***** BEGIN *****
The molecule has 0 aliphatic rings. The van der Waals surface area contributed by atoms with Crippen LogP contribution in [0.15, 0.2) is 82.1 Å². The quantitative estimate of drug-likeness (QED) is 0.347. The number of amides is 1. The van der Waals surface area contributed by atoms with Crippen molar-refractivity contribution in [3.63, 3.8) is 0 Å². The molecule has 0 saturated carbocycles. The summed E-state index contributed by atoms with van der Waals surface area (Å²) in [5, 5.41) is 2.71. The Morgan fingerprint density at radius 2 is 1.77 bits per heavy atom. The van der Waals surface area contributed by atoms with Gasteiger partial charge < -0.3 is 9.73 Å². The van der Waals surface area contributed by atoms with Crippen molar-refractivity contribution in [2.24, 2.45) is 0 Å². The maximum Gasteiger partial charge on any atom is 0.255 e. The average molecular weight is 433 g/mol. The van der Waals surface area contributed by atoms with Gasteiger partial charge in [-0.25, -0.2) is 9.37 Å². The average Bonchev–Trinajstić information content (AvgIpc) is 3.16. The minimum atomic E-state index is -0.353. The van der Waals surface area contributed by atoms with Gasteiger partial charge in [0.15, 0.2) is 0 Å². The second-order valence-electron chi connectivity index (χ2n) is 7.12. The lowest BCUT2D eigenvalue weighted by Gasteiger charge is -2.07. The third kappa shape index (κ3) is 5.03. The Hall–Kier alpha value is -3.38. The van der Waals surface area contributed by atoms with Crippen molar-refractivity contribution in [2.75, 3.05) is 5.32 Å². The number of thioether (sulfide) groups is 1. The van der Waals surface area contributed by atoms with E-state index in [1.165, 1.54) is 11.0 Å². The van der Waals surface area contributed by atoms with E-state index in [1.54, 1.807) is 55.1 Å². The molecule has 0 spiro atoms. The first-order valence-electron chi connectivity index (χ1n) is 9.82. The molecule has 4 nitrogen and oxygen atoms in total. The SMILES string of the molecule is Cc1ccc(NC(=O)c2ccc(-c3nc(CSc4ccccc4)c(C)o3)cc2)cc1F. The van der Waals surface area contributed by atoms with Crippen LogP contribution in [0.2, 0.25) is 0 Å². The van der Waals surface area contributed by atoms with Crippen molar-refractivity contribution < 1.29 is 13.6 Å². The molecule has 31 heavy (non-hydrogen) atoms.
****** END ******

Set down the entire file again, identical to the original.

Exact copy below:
The molecule has 0 aliphatic rings. The van der Waals surface area contributed by atoms with Crippen LogP contribution in [0.15, 0.2) is 82.1 Å². The quantitative estimate of drug-likeness (QED) is 0.347. The number of amides is 1. The van der Waals surface area contributed by atoms with Crippen molar-refractivity contribution in [3.63, 3.8) is 0 Å². The molecule has 0 saturated carbocycles. The summed E-state index contributed by atoms with van der Waals surface area (Å²) in [5, 5.41) is 2.71. The Morgan fingerprint density at radius 2 is 1.77 bits per heavy atom. The van der Waals surface area contributed by atoms with Gasteiger partial charge < -0.3 is 9.73 Å². The van der Waals surface area contributed by atoms with Crippen molar-refractivity contribution in [2.24, 2.45) is 0 Å². The maximum Gasteiger partial charge on any atom is 0.255 e. The average molecular weight is 433 g/mol. The van der Waals surface area contributed by atoms with Gasteiger partial charge in [-0.25, -0.2) is 9.37 Å². The average Bonchev–Trinajstić information content (AvgIpc) is 3.16. The minimum atomic E-state index is -0.353. The van der Waals surface area contributed by atoms with Gasteiger partial charge in [0.15, 0.2) is 0 Å². The second-order valence-electron chi connectivity index (χ2n) is 7.12. The lowest BCUT2D eigenvalue weighted by Gasteiger charge is -2.07. The third kappa shape index (κ3) is 5.03. The Hall–Kier alpha value is -3.38. The van der Waals surface area contributed by atoms with Crippen molar-refractivity contribution in [2.75, 3.05) is 5.32 Å². The number of thioether (sulfide) groups is 1. The van der Waals surface area contributed by atoms with E-state index in [1.165, 1.54) is 11.0 Å². The van der Waals surface area contributed by atoms with E-state index in [1.54, 1.807) is 55.1 Å². The molecule has 0 spiro atoms. The first-order valence-electron chi connectivity index (χ1n) is 9.82. The molecule has 4 nitrogen and oxygen atoms in total. The SMILES string of the molecule is Cc1ccc(NC(=O)c2ccc(-c3nc(CSc4ccccc4)c(C)o3)cc2)cc1F. The van der Waals surface area contributed by atoms with Crippen LogP contribution in [0.2, 0.25) is 0 Å². The van der Waals surface area contributed by atoms with Crippen molar-refractivity contribution < 1.29 is 13.6 Å². The molecule has 31 heavy (non-hydrogen) atoms.